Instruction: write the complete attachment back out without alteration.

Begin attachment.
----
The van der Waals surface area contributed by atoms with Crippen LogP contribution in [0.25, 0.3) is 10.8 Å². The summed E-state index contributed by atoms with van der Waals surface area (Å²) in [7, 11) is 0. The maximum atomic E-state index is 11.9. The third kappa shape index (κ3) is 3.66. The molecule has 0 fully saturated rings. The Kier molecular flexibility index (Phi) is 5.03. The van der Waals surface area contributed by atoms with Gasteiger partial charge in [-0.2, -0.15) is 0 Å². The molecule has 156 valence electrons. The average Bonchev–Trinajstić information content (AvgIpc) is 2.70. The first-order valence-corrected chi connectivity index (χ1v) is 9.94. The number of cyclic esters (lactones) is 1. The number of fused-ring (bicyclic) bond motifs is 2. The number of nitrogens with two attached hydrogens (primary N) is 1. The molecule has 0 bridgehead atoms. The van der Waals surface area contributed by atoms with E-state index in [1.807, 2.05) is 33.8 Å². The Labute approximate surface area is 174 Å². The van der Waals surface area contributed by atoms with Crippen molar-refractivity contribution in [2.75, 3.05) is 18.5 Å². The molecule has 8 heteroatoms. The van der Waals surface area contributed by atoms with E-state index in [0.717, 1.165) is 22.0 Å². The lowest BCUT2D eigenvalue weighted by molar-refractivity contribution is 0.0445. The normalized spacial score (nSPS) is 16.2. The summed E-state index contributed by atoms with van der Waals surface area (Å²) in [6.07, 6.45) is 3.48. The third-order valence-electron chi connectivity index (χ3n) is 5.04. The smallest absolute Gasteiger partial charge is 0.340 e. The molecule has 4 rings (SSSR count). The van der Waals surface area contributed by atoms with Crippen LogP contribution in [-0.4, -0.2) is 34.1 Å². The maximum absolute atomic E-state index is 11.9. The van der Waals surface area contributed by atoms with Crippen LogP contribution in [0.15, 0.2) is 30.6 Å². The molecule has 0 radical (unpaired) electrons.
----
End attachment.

The van der Waals surface area contributed by atoms with Crippen LogP contribution in [0.25, 0.3) is 10.8 Å². The summed E-state index contributed by atoms with van der Waals surface area (Å²) in [7, 11) is 0. The maximum atomic E-state index is 11.9. The third kappa shape index (κ3) is 3.66. The molecule has 0 fully saturated rings. The Kier molecular flexibility index (Phi) is 5.03. The van der Waals surface area contributed by atoms with Gasteiger partial charge in [-0.2, -0.15) is 0 Å². The molecule has 156 valence electrons. The average Bonchev–Trinajstić information content (AvgIpc) is 2.70. The first-order valence-corrected chi connectivity index (χ1v) is 9.94. The number of cyclic esters (lactones) is 1. The number of fused-ring (bicyclic) bond motifs is 2. The number of nitrogens with two attached hydrogens (primary N) is 1. The molecule has 0 bridgehead atoms. The van der Waals surface area contributed by atoms with E-state index in [1.807, 2.05) is 33.8 Å². The Labute approximate surface area is 174 Å². The van der Waals surface area contributed by atoms with Crippen molar-refractivity contribution in [2.75, 3.05) is 18.5 Å². The molecule has 8 heteroatoms. The van der Waals surface area contributed by atoms with E-state index in [0.717, 1.165) is 22.0 Å². The lowest BCUT2D eigenvalue weighted by molar-refractivity contribution is 0.0445. The normalized spacial score (nSPS) is 16.2. The summed E-state index contributed by atoms with van der Waals surface area (Å²) in [6.07, 6.45) is 3.48. The third-order valence-electron chi connectivity index (χ3n) is 5.04. The smallest absolute Gasteiger partial charge is 0.340 e. The molecule has 4 rings (SSSR count). The van der Waals surface area contributed by atoms with Crippen LogP contribution in [-0.4, -0.2) is 34.1 Å². The maximum absolute atomic E-state index is 11.9. The van der Waals surface area contributed by atoms with Crippen LogP contribution in [0.15, 0.2) is 30.6 Å². The molecule has 0 radical (unpaired) electrons.